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Discovering novel pathways for gout via functional genetics

40 months
Approved budget:
Professor Julia Horsfield
Health issue:
Proposal type:
Explorer Grant
Lay summary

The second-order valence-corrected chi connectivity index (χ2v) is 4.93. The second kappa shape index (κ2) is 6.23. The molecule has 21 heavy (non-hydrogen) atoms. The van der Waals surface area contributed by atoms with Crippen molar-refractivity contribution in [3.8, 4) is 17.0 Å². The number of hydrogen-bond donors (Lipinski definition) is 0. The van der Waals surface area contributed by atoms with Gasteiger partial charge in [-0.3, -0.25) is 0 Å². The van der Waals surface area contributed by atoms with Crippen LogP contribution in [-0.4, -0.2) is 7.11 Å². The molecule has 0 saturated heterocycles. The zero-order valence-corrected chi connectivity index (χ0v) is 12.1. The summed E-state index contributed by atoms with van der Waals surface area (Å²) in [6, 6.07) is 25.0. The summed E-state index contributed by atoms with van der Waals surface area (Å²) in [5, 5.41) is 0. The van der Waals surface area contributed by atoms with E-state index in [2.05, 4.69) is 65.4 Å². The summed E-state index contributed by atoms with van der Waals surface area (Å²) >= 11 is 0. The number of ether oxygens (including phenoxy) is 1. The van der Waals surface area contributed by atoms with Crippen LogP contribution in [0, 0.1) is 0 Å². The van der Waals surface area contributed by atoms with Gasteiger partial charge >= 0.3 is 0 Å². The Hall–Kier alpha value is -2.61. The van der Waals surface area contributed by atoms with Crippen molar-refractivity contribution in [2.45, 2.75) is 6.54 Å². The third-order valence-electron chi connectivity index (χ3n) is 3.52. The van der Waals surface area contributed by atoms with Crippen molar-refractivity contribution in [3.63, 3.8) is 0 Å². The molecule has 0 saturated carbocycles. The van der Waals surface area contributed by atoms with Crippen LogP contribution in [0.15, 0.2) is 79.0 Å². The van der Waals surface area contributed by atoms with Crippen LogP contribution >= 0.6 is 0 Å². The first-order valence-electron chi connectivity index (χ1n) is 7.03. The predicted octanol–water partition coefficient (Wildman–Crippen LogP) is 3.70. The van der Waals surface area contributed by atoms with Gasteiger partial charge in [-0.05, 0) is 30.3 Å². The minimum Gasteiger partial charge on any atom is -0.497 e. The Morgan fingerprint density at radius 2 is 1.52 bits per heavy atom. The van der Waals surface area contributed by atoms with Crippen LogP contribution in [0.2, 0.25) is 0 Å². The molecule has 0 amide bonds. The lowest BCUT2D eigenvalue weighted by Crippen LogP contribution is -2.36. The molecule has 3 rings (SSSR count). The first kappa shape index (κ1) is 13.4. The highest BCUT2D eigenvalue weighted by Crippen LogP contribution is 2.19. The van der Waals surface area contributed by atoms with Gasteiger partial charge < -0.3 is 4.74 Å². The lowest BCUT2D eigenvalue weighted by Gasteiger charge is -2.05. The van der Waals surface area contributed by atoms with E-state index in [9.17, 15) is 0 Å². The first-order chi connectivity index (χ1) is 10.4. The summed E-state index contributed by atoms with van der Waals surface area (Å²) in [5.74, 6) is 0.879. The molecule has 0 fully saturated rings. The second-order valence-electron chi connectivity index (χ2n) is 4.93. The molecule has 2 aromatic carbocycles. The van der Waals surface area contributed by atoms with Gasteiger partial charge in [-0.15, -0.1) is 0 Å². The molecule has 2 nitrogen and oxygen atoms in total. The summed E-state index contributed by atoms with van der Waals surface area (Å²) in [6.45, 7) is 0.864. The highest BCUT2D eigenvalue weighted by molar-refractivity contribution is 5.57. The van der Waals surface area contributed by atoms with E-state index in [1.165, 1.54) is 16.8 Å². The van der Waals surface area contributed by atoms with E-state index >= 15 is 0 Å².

High levels of uric acid cause gout. Uric acid is made in the blood and levels are regulated by urinary excretion. Drugs that lower uric acid can prevent gout. Genetic studies have identified approximately 30 reasonably precise, but not exact, areas of the human 'genome' (DNA) that control levels of uric acid. We think that most of these regions control the amount of protein made rather than how the proteins work. However this has not been confirmed, if we could do this we would transform approaches to drug discovery. We will use an innovative zebrafish readout system that can tell us which exact points in the human genome control the amount of a particular protein made that controls urate levels. The major transformative aspect is to alter the paradigm for drug discovery to include drugs that would regulate amounts of protein made, rather than how proteins work.